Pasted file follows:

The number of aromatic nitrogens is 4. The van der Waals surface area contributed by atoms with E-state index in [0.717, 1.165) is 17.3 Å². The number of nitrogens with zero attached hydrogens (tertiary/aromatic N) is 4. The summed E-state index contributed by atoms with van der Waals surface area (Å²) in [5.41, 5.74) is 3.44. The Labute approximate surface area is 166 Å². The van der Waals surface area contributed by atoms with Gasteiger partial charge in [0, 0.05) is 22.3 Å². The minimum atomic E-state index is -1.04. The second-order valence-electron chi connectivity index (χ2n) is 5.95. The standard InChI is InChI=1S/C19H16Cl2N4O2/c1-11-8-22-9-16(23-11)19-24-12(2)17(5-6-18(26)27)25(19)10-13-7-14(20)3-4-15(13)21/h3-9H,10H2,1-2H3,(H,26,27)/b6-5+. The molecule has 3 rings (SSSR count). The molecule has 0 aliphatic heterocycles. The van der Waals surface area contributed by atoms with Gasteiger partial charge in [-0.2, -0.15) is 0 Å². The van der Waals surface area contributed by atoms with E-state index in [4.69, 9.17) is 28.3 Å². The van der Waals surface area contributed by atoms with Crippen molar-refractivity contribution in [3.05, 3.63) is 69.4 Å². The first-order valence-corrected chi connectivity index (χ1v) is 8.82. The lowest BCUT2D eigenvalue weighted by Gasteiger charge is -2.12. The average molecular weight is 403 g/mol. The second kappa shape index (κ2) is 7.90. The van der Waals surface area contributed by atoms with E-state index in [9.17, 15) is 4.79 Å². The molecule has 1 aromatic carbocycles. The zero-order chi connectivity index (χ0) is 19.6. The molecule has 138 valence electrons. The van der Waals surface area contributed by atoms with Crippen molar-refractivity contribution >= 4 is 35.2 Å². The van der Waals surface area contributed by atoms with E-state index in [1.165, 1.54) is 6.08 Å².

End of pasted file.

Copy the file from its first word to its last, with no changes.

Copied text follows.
The number of aromatic nitrogens is 4. The van der Waals surface area contributed by atoms with E-state index in [0.717, 1.165) is 17.3 Å². The number of nitrogens with zero attached hydrogens (tertiary/aromatic N) is 4. The summed E-state index contributed by atoms with van der Waals surface area (Å²) in [5.41, 5.74) is 3.44. The Labute approximate surface area is 166 Å². The van der Waals surface area contributed by atoms with Gasteiger partial charge in [0, 0.05) is 22.3 Å². The minimum atomic E-state index is -1.04. The second-order valence-electron chi connectivity index (χ2n) is 5.95. The standard InChI is InChI=1S/C19H16Cl2N4O2/c1-11-8-22-9-16(23-11)19-24-12(2)17(5-6-18(26)27)25(19)10-13-7-14(20)3-4-15(13)21/h3-9H,10H2,1-2H3,(H,26,27)/b6-5+. The molecule has 3 rings (SSSR count). The molecule has 0 aliphatic heterocycles. The van der Waals surface area contributed by atoms with Gasteiger partial charge in [-0.2, -0.15) is 0 Å². The van der Waals surface area contributed by atoms with E-state index in [4.69, 9.17) is 28.3 Å². The van der Waals surface area contributed by atoms with Crippen molar-refractivity contribution in [3.05, 3.63) is 69.4 Å². The first-order valence-corrected chi connectivity index (χ1v) is 8.82. The lowest BCUT2D eigenvalue weighted by Gasteiger charge is -2.12. The average molecular weight is 403 g/mol. The second kappa shape index (κ2) is 7.90. The van der Waals surface area contributed by atoms with E-state index in [9.17, 15) is 4.79 Å². The molecule has 1 aromatic carbocycles. The zero-order chi connectivity index (χ0) is 19.6. The molecule has 138 valence electrons. The van der Waals surface area contributed by atoms with Crippen molar-refractivity contribution >= 4 is 35.2 Å². The van der Waals surface area contributed by atoms with E-state index in [1.165, 1.54) is 6.08 Å².